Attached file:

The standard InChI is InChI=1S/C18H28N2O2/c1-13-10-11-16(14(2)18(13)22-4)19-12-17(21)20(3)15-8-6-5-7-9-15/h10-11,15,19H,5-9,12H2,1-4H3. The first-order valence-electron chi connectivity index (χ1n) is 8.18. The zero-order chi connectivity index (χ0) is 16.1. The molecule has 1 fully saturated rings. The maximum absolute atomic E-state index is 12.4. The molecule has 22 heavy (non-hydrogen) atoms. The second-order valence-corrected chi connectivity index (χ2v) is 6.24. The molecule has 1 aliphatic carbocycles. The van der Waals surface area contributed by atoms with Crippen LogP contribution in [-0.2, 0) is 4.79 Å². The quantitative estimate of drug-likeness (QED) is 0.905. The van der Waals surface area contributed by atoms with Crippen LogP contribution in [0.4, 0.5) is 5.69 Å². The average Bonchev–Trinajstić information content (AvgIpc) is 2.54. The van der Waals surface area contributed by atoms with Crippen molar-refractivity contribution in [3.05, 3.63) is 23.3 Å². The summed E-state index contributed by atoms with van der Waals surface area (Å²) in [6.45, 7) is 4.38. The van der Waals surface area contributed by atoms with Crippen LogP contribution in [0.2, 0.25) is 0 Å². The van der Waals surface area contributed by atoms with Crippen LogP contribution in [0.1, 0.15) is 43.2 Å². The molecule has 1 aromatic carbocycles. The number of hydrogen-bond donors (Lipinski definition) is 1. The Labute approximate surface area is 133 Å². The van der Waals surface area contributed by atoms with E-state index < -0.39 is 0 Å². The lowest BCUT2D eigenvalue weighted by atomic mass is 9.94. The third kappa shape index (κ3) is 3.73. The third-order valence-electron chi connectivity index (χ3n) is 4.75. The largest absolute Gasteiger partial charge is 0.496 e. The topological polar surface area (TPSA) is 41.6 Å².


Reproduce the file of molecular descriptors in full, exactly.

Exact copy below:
The standard InChI is InChI=1S/C18H28N2O2/c1-13-10-11-16(14(2)18(13)22-4)19-12-17(21)20(3)15-8-6-5-7-9-15/h10-11,15,19H,5-9,12H2,1-4H3. The first-order valence-electron chi connectivity index (χ1n) is 8.18. The zero-order chi connectivity index (χ0) is 16.1. The molecule has 1 fully saturated rings. The maximum absolute atomic E-state index is 12.4. The molecule has 22 heavy (non-hydrogen) atoms. The second-order valence-corrected chi connectivity index (χ2v) is 6.24. The molecule has 1 aliphatic carbocycles. The van der Waals surface area contributed by atoms with Crippen LogP contribution in [-0.2, 0) is 4.79 Å². The quantitative estimate of drug-likeness (QED) is 0.905. The van der Waals surface area contributed by atoms with Crippen LogP contribution in [0.4, 0.5) is 5.69 Å². The average Bonchev–Trinajstić information content (AvgIpc) is 2.54. The van der Waals surface area contributed by atoms with Crippen molar-refractivity contribution in [3.05, 3.63) is 23.3 Å². The summed E-state index contributed by atoms with van der Waals surface area (Å²) in [6.45, 7) is 4.38. The van der Waals surface area contributed by atoms with Crippen LogP contribution in [0.2, 0.25) is 0 Å². The van der Waals surface area contributed by atoms with Crippen LogP contribution in [0.1, 0.15) is 43.2 Å². The molecule has 1 aromatic carbocycles. The number of hydrogen-bond donors (Lipinski definition) is 1. The Labute approximate surface area is 133 Å². The van der Waals surface area contributed by atoms with E-state index < -0.39 is 0 Å². The lowest BCUT2D eigenvalue weighted by atomic mass is 9.94. The third kappa shape index (κ3) is 3.73. The third-order valence-electron chi connectivity index (χ3n) is 4.75. The largest absolute Gasteiger partial charge is 0.496 e. The topological polar surface area (TPSA) is 41.6 Å².